You may not recognize his name, but you’veprobably seen Robert Beck’s work – particularly a photo of soccer standout Brandi Chastain that went viral before going viral became a thing and inspired countless young girls.

For more than three decades, the 1977 UCI history alumnus has been one of the nation’s premier sports photographers, a career he fell into almost accidentally while working as a middle school teacher and football coach.

Beck’s road to shutterbug stardom began in the early 1980s, a few years after he had earned a teaching credential at UCI. To pick up some extra cash while substitute teaching in San Diego, he borrowed his dad’s Canon AE-1 Program camera and started shooting high school sports, selling the prints to parents and students. He soon had enough money to buy his own camera and – because he was a surfer – a waterproof housing so he could photograph fellow wave riders.

The ocean action pictures led to gigs with surfing magazines, a stock photo agency and, eventually, Sports Illustrated.

Since then, Beck has shot 10 Super Bowls; a half-dozen Olympics; and countless games, matches and athletic achievements, such as Wayne Gretzky’s record-breaking 802nd hockey goal. He has also developed a reputation for compelling portraits. Using such props as Fruity Pebbles cereal, underwater furniture, Navy jets and a herd of sheep, he has coaxed intriguing poses out of everyone from skateboarder Tony Hawk and pitcher Madison Bumgarner to hurdler Lolo Jones and Olympic sprinter Usain Bolt.

To date, Beck’s portfolio includes more than 150 cover photos for Sports Illustrated.

Curiously, the South Pasadena native has had little formal training. Although he took a photography class in high school and spent his first year at UCI as an art major, Beck’s skills are essentially self-taught. “I just have an eye for composition,” he explains. And for offbeat photographic equipment. He occasionally snaps pictures with Polaroid, Russian and even infrared cameras, the last producing what he calls “a dreamy black-and-white effect.”

“Sometimes you’ve gotta find something that sets you apart,” Beck says.

Usain Bolt crouches over a makeshift reflecting pool that Robert Beck constructed from plywood, thick sheets of black plastic, a swatch of indoor-outdoor carpet (to mimic the feel of a track) and an inch of water. To help cajole the Jamaican athlete and “fastest man in the world” into what turned out to be a difficult-to-hold pose, Beck played his favorite style of reggae music.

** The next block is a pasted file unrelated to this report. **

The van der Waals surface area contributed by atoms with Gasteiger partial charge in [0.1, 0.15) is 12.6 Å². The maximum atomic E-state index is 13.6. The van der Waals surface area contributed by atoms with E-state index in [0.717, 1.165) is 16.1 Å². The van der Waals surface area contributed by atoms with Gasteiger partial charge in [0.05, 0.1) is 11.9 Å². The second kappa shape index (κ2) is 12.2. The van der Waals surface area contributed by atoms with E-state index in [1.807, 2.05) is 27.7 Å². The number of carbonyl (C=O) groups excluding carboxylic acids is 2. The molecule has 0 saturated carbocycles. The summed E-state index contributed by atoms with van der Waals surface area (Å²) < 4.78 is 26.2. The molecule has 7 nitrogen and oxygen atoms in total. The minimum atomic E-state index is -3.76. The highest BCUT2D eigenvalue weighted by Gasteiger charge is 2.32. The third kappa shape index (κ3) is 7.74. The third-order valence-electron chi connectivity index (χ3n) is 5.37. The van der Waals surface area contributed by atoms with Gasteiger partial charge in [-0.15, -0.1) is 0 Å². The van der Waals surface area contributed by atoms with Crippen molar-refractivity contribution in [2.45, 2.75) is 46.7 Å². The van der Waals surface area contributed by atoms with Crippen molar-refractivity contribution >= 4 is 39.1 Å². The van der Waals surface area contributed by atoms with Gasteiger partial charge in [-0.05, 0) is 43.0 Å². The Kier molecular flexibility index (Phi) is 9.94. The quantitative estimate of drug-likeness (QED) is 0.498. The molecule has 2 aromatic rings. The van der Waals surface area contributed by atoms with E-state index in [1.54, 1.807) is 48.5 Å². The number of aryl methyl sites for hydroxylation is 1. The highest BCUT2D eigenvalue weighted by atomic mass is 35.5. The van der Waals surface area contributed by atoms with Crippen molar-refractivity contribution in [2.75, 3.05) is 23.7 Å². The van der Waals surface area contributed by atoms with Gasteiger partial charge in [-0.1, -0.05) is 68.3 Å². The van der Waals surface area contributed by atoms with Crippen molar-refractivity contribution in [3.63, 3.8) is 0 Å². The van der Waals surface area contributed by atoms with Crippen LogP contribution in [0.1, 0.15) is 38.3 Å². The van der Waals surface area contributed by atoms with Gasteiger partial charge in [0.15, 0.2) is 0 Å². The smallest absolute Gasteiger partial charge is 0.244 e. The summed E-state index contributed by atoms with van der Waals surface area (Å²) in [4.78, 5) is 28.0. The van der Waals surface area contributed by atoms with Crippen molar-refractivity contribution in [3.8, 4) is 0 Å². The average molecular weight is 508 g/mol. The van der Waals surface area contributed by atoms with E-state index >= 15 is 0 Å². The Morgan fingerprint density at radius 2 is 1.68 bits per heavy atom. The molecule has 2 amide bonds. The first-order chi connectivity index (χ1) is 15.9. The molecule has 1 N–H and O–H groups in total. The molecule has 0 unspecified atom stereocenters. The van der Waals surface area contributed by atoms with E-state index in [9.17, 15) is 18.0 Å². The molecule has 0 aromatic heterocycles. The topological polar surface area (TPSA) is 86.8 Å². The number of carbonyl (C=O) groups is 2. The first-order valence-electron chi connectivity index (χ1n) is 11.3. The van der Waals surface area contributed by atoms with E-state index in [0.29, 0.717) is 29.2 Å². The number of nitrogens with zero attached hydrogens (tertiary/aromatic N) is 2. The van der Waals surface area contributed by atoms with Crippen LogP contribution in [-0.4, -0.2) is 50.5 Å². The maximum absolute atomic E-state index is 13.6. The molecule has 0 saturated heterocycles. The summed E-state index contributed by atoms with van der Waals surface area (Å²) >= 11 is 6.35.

Surfing superstar Kelly Slater is seen frozen in motion – 10 times – during a 2014 contest at Trestles, along San Onofre State Beach. Multi-exposure photos are “a good way to show the complete effort of an athlete during a maneuver,” Beck says. “Here, I’m showing how far Kelly travels during an aerial. He’s not just going up and down and falling. He’s traveling across and
above the wave. It’s quite a difficult maneuver to complete.”
No, that isn’t a blanket of snow that golfer Jordan Spieth is playing on at the 2015 Masters Tournament in Augusta, Georgia. The picture was snapped with an infrared camera, producing what Beck calls “a dreamy black-and-white effect.” It’s one in a series of dramatic infrared photos he took at the event. “At Sports Illustrated, we can experiment,” he says.
Shot with a macro lens and illuminated solely by a hotel window, this “interesting character study of Kobe Bryant without all his basketball trappings” was taken after a media event to promote the Lakers star’s Showtime documentary.
Beck’s most famous photo captures Brandi Chastain’s victory celebration after her history-making penalty kick at the 1999 FIFA Women’s World Cup final in Pasadena. Years later, she told him, “You don’t understand what that picture meant to
thousands of little girls across the country. It conveyed that they could play sports and be on the cover of Sports Illustrated.”
This Sports Illustrated cover shot of teen snowboarding sensation Chloe Kim and her miniature Australian shepherd was taken after Kim won a gold medal at the 2018 Winter Olympics in Pyeongchang, South Korea. “The web went crazy with that image,” Beck says.
At a high-profile 2012 match, boxer Juan Manuel Marquez delivers a crushing knockout punch to Manny Pacquiao in round six at the MGM Grand in Las Vegas. After Pacquiao collapsed to the ground, “I thought he was dead,” Beck recalls. “His wife and family were seated behind me. I think his wife feared the worst
as well. It was the perfect punch.”
The original idea was to shoot Brazilian soccer king Neymar playing a piano. “But he was not quite the musician we’d been led to believe,” Beck says. While workers dismantled the set and Beck pondered a plan B, Neymar began kicking a ball around the studio. “So I started taking pictures, and this was one of them,” the photographer says.

Originally published in the Spring 2019 issue of UCI Magazine.